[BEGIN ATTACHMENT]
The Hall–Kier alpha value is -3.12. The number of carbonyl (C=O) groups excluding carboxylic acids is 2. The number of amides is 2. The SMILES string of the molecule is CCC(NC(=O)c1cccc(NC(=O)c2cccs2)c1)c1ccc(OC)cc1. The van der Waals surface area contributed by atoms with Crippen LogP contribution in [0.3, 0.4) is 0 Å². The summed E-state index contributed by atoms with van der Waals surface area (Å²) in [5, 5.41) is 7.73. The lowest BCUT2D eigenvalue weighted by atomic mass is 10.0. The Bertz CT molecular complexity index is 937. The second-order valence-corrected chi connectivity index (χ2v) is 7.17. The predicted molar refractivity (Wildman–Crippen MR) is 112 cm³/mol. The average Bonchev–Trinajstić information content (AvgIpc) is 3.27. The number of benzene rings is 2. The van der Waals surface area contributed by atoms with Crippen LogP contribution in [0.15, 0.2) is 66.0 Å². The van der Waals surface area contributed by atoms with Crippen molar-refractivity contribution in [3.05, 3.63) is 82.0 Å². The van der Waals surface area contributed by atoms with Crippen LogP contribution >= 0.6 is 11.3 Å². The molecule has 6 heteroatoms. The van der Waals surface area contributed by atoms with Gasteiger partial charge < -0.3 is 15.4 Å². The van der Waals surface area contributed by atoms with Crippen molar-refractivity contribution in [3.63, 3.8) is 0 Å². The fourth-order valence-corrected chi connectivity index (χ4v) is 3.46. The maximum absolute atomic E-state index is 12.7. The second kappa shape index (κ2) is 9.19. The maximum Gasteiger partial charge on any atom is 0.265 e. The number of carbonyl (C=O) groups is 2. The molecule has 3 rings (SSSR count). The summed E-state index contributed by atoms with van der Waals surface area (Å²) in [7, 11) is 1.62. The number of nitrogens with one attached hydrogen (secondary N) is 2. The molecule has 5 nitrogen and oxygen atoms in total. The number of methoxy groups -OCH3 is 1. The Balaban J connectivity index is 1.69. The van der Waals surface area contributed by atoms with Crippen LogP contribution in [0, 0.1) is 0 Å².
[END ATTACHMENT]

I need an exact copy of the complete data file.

The Hall–Kier alpha value is -3.12. The number of carbonyl (C=O) groups excluding carboxylic acids is 2. The number of amides is 2. The SMILES string of the molecule is CCC(NC(=O)c1cccc(NC(=O)c2cccs2)c1)c1ccc(OC)cc1. The van der Waals surface area contributed by atoms with Crippen LogP contribution in [0.3, 0.4) is 0 Å². The summed E-state index contributed by atoms with van der Waals surface area (Å²) in [5, 5.41) is 7.73. The lowest BCUT2D eigenvalue weighted by atomic mass is 10.0. The Bertz CT molecular complexity index is 937. The second-order valence-corrected chi connectivity index (χ2v) is 7.17. The predicted molar refractivity (Wildman–Crippen MR) is 112 cm³/mol. The average Bonchev–Trinajstić information content (AvgIpc) is 3.27. The number of benzene rings is 2. The van der Waals surface area contributed by atoms with Crippen LogP contribution in [0.15, 0.2) is 66.0 Å². The van der Waals surface area contributed by atoms with Crippen molar-refractivity contribution in [3.05, 3.63) is 82.0 Å². The van der Waals surface area contributed by atoms with Crippen LogP contribution >= 0.6 is 11.3 Å². The molecule has 6 heteroatoms. The van der Waals surface area contributed by atoms with Gasteiger partial charge < -0.3 is 15.4 Å². The van der Waals surface area contributed by atoms with Crippen molar-refractivity contribution in [3.63, 3.8) is 0 Å². The fourth-order valence-corrected chi connectivity index (χ4v) is 3.46. The maximum absolute atomic E-state index is 12.7. The second kappa shape index (κ2) is 9.19. The maximum Gasteiger partial charge on any atom is 0.265 e. The number of carbonyl (C=O) groups is 2. The molecule has 3 rings (SSSR count). The summed E-state index contributed by atoms with van der Waals surface area (Å²) in [7, 11) is 1.62. The number of nitrogens with one attached hydrogen (secondary N) is 2. The molecule has 5 nitrogen and oxygen atoms in total. The number of methoxy groups -OCH3 is 1. The Balaban J connectivity index is 1.69. The van der Waals surface area contributed by atoms with Crippen LogP contribution in [0, 0.1) is 0 Å².